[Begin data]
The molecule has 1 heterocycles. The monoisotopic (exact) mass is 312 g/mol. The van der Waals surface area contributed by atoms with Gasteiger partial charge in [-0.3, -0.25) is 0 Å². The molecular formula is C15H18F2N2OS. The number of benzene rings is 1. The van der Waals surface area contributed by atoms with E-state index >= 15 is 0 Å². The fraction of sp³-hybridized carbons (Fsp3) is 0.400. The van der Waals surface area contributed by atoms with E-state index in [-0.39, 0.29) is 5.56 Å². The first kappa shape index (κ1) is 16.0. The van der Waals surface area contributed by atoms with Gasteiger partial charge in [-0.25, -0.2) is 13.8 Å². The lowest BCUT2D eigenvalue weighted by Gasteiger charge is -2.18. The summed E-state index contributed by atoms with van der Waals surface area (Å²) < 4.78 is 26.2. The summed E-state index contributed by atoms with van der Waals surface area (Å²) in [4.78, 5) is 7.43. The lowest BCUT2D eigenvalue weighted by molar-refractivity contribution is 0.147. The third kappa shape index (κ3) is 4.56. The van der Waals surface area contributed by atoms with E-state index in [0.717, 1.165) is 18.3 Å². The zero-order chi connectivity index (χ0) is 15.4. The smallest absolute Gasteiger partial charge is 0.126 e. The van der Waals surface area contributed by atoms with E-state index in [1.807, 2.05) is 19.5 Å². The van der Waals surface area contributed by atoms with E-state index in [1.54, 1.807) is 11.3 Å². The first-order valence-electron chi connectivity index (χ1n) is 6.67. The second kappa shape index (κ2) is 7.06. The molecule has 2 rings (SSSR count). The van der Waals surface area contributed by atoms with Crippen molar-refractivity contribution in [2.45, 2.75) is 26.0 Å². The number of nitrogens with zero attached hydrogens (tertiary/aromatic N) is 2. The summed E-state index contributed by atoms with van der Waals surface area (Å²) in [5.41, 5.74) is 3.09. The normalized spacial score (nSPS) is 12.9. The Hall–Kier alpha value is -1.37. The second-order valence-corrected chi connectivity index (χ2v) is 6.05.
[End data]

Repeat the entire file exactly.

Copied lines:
The molecule has 1 heterocycles. The monoisotopic (exact) mass is 312 g/mol. The van der Waals surface area contributed by atoms with Gasteiger partial charge in [-0.3, -0.25) is 0 Å². The molecular formula is C15H18F2N2OS. The number of benzene rings is 1. The van der Waals surface area contributed by atoms with E-state index >= 15 is 0 Å². The fraction of sp³-hybridized carbons (Fsp3) is 0.400. The van der Waals surface area contributed by atoms with E-state index in [-0.39, 0.29) is 5.56 Å². The first kappa shape index (κ1) is 16.0. The van der Waals surface area contributed by atoms with Gasteiger partial charge in [-0.25, -0.2) is 13.8 Å². The lowest BCUT2D eigenvalue weighted by Gasteiger charge is -2.18. The summed E-state index contributed by atoms with van der Waals surface area (Å²) < 4.78 is 26.2. The summed E-state index contributed by atoms with van der Waals surface area (Å²) in [4.78, 5) is 7.43. The lowest BCUT2D eigenvalue weighted by molar-refractivity contribution is 0.147. The third kappa shape index (κ3) is 4.56. The van der Waals surface area contributed by atoms with E-state index in [0.717, 1.165) is 18.3 Å². The zero-order chi connectivity index (χ0) is 15.4. The smallest absolute Gasteiger partial charge is 0.126 e. The van der Waals surface area contributed by atoms with E-state index in [1.807, 2.05) is 19.5 Å². The van der Waals surface area contributed by atoms with E-state index in [1.54, 1.807) is 11.3 Å². The first-order valence-electron chi connectivity index (χ1n) is 6.67. The second kappa shape index (κ2) is 7.06. The molecule has 2 rings (SSSR count). The van der Waals surface area contributed by atoms with Crippen molar-refractivity contribution in [2.45, 2.75) is 26.0 Å². The number of nitrogens with zero attached hydrogens (tertiary/aromatic N) is 2. The summed E-state index contributed by atoms with van der Waals surface area (Å²) in [5.41, 5.74) is 3.09. The normalized spacial score (nSPS) is 12.9. The Hall–Kier alpha value is -1.37. The second-order valence-corrected chi connectivity index (χ2v) is 6.05.